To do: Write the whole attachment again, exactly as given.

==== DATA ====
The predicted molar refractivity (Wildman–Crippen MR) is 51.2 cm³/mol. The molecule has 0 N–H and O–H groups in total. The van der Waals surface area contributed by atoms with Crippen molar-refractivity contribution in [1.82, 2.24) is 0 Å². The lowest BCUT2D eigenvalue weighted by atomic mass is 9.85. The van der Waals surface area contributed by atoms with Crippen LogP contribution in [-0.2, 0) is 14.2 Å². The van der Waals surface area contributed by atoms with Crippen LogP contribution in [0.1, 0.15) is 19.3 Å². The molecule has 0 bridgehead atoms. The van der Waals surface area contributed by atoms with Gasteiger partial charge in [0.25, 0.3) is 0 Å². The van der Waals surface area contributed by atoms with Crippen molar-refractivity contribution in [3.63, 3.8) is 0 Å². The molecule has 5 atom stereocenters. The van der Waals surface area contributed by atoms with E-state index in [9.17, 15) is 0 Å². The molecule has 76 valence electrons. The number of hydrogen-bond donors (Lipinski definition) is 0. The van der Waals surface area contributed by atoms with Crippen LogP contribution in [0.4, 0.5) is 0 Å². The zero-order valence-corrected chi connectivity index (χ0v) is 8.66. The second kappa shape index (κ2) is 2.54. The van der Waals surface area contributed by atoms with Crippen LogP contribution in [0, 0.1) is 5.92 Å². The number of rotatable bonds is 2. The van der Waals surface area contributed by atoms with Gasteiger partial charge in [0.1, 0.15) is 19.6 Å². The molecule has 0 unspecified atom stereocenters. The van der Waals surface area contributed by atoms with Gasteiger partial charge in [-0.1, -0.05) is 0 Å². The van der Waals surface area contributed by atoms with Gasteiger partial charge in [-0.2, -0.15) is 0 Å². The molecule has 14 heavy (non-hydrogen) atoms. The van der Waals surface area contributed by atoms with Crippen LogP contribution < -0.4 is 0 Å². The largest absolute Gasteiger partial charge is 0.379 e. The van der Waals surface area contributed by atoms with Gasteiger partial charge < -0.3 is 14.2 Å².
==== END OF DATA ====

The predicted molar refractivity (Wildman–Crippen MR) is 51.2 cm³/mol. The molecule has 0 N–H and O–H groups in total. The van der Waals surface area contributed by atoms with Crippen molar-refractivity contribution in [1.82, 2.24) is 0 Å². The lowest BCUT2D eigenvalue weighted by atomic mass is 9.85. The van der Waals surface area contributed by atoms with Crippen LogP contribution in [-0.2, 0) is 14.2 Å². The van der Waals surface area contributed by atoms with Crippen LogP contribution in [0.1, 0.15) is 19.3 Å². The molecule has 0 bridgehead atoms. The van der Waals surface area contributed by atoms with Gasteiger partial charge in [0.25, 0.3) is 0 Å². The van der Waals surface area contributed by atoms with Crippen molar-refractivity contribution in [3.63, 3.8) is 0 Å². The molecule has 5 atom stereocenters. The van der Waals surface area contributed by atoms with E-state index in [9.17, 15) is 0 Å². The molecule has 76 valence electrons. The number of hydrogen-bond donors (Lipinski definition) is 0. The van der Waals surface area contributed by atoms with Crippen LogP contribution in [0.4, 0.5) is 0 Å². The zero-order valence-corrected chi connectivity index (χ0v) is 8.66. The second kappa shape index (κ2) is 2.54. The van der Waals surface area contributed by atoms with Crippen LogP contribution in [0, 0.1) is 5.92 Å². The number of rotatable bonds is 2. The van der Waals surface area contributed by atoms with Gasteiger partial charge in [0.1, 0.15) is 19.6 Å². The molecule has 0 unspecified atom stereocenters. The van der Waals surface area contributed by atoms with Gasteiger partial charge in [-0.1, -0.05) is 0 Å². The van der Waals surface area contributed by atoms with Gasteiger partial charge in [-0.2, -0.15) is 0 Å². The molecule has 14 heavy (non-hydrogen) atoms. The van der Waals surface area contributed by atoms with Crippen LogP contribution < -0.4 is 0 Å². The largest absolute Gasteiger partial charge is 0.379 e. The van der Waals surface area contributed by atoms with Gasteiger partial charge < -0.3 is 14.2 Å².